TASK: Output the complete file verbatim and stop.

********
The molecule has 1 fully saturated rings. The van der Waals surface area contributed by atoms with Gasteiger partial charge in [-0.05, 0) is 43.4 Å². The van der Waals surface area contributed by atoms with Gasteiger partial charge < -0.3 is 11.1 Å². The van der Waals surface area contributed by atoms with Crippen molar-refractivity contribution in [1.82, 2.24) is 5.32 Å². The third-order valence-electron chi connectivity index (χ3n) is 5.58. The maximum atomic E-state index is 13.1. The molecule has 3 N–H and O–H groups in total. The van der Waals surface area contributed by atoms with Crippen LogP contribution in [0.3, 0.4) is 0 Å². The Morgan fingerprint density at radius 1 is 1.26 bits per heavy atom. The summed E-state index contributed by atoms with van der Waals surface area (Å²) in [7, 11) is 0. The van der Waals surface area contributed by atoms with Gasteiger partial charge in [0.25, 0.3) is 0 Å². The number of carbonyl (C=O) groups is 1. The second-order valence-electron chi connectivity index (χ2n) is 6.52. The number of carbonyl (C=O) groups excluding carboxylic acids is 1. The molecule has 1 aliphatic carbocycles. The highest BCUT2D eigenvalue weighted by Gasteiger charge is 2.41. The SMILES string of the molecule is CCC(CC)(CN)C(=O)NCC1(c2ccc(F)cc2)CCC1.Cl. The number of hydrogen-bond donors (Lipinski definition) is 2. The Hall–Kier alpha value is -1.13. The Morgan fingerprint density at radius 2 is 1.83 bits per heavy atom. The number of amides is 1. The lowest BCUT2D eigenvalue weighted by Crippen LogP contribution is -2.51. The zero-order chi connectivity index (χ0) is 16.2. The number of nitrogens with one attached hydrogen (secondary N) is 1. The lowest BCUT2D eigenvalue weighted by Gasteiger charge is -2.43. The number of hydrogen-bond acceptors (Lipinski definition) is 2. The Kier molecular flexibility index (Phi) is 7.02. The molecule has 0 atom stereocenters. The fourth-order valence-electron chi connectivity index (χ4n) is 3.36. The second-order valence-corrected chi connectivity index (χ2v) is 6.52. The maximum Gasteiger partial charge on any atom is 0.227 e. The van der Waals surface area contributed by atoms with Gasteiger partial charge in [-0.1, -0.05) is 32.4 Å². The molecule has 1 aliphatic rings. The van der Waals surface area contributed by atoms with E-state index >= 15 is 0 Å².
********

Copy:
The molecule has 1 fully saturated rings. The van der Waals surface area contributed by atoms with Gasteiger partial charge in [-0.05, 0) is 43.4 Å². The van der Waals surface area contributed by atoms with Gasteiger partial charge < -0.3 is 11.1 Å². The van der Waals surface area contributed by atoms with Crippen molar-refractivity contribution in [1.82, 2.24) is 5.32 Å². The third-order valence-electron chi connectivity index (χ3n) is 5.58. The maximum atomic E-state index is 13.1. The molecule has 3 N–H and O–H groups in total. The van der Waals surface area contributed by atoms with Crippen LogP contribution in [0.3, 0.4) is 0 Å². The Morgan fingerprint density at radius 1 is 1.26 bits per heavy atom. The summed E-state index contributed by atoms with van der Waals surface area (Å²) in [7, 11) is 0. The van der Waals surface area contributed by atoms with Gasteiger partial charge in [0.25, 0.3) is 0 Å². The number of carbonyl (C=O) groups is 1. The second-order valence-electron chi connectivity index (χ2n) is 6.52. The number of carbonyl (C=O) groups excluding carboxylic acids is 1. The molecule has 1 aliphatic carbocycles. The highest BCUT2D eigenvalue weighted by Gasteiger charge is 2.41. The SMILES string of the molecule is CCC(CC)(CN)C(=O)NCC1(c2ccc(F)cc2)CCC1.Cl. The number of hydrogen-bond donors (Lipinski definition) is 2. The Hall–Kier alpha value is -1.13. The Morgan fingerprint density at radius 2 is 1.83 bits per heavy atom. The number of amides is 1. The lowest BCUT2D eigenvalue weighted by Crippen LogP contribution is -2.51. The zero-order chi connectivity index (χ0) is 16.2. The number of nitrogens with one attached hydrogen (secondary N) is 1. The lowest BCUT2D eigenvalue weighted by Gasteiger charge is -2.43. The number of hydrogen-bond acceptors (Lipinski definition) is 2. The Kier molecular flexibility index (Phi) is 7.02. The molecule has 0 atom stereocenters. The fourth-order valence-electron chi connectivity index (χ4n) is 3.36. The second-order valence-corrected chi connectivity index (χ2v) is 6.52. The maximum Gasteiger partial charge on any atom is 0.227 e. The van der Waals surface area contributed by atoms with Gasteiger partial charge in [-0.1, -0.05) is 32.4 Å². The molecule has 1 aliphatic rings. The van der Waals surface area contributed by atoms with E-state index >= 15 is 0 Å².